The Miss USA 2016 pageant begins to resemble a political debate with its onstage questions

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The Miss USA 2016 pageant begins to resemble a political debate with its onstage questions

Ilena Peng

“Would you vote Hillary Clinton or Donald Trump for President?”

That’s a question you’d never expect someone to ask in public, let alone on a nationally televised pageant. Yet that was one of the questions that Miss Hawaii USA was asked onstage during the Miss USA 2016 pageant.

As the presidential election grows nearer, the discussion over our country’s issues is at a peak. But what’s more unexpected is that politics have crossed over into our entertainment in places like Beyoncé’s latest album and Lin-Manuel Miranda’s ‘Hamilton,’ which both tactfully bring to light themes of discrimination, racism and more. But where Beyoncé and Lin-Manuel Miranda incorporated the themes of discrimination, racism and politics subtly while keeping the spotlight on the music, the Miss USA pageant Q&A portion threw subtlety away.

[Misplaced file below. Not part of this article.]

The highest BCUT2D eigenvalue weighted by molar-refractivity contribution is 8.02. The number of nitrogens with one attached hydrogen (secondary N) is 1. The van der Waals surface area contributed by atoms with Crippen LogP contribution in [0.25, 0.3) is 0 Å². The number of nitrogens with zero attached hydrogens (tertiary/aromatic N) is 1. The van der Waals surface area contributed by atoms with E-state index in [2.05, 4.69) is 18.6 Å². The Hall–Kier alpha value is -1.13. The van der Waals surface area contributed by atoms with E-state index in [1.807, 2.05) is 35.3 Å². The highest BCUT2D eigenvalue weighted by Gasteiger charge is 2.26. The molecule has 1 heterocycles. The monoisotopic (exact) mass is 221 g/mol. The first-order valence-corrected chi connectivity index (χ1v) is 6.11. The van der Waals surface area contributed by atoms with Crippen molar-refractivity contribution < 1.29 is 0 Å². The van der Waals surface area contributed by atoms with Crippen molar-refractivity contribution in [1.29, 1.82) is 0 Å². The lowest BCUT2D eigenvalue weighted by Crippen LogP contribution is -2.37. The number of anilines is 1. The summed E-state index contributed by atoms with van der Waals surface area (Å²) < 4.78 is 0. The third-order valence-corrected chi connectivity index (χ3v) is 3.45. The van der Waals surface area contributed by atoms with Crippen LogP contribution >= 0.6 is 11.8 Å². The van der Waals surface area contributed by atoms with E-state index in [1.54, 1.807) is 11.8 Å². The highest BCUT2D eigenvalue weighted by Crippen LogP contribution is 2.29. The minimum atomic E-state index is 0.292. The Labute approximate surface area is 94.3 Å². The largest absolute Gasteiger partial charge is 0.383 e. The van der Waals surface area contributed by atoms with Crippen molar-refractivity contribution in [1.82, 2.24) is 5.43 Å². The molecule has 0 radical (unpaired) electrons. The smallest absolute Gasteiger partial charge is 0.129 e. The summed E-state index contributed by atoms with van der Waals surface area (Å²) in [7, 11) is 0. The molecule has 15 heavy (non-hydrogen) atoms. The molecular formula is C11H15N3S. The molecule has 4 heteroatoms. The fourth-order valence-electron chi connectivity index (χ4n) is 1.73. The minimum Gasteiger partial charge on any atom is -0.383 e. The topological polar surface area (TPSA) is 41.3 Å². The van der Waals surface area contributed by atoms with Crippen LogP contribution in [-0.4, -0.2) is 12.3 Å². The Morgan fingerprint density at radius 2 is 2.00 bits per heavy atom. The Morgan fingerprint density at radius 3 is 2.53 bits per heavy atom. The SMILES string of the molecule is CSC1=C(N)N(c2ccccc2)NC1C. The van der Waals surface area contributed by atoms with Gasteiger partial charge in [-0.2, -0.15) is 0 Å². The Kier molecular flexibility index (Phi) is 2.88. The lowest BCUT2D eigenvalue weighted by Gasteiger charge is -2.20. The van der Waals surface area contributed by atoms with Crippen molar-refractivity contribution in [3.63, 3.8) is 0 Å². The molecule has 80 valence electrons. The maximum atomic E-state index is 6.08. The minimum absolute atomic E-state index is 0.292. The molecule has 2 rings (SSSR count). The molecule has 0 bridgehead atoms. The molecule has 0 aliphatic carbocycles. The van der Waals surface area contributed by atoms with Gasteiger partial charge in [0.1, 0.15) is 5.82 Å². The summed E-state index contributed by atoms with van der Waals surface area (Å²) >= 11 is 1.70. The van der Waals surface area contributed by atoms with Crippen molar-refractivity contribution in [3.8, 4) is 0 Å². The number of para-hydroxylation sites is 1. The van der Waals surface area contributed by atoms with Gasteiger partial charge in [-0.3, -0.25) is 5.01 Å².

And on June 5, the Miss USA 2016 pageant joined the growing list of politicized entertainment events in a slightly distasteful manner. Questions that ask about issues that can’t be solved or ones that ask for someone’s extremely personal opinions, like the one given to Miss Hawaii USA about whether she’d vote for Clinton or Trump, goes to an uncomfortable extreme. And that question was one that stuck with and bothered me, as it did with many of my fellow pageant girls.

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Politics are fueled by controversy and the more controversial the answer, the more media attention a candidate gets, as Republican presidential nominee Donald Trump has repeatedly proved. But pageantry isn’t fueled by controversy; it revolves around confidence and beauty. The Miss Universe organization’s motto is, after all, “confidently beautiful.” And even though Donald Trump may have previously owned the Miss Universe and Miss USA organizations, I’m sure the point of Miss USA isn’t to become a female version of Trump by pissing off the general population with controversial statements.

And the questions they asked Miss California USA and Miss Hawaii USA certainly pressured them to give a controversial answer. Miss California USA Nadia Mejia was rendered speechless when she was asked a question about the wage gap.

One of the biggest challenges facing the United States is social and economic inequality. How do we narrow the gap between the rich and the poor?”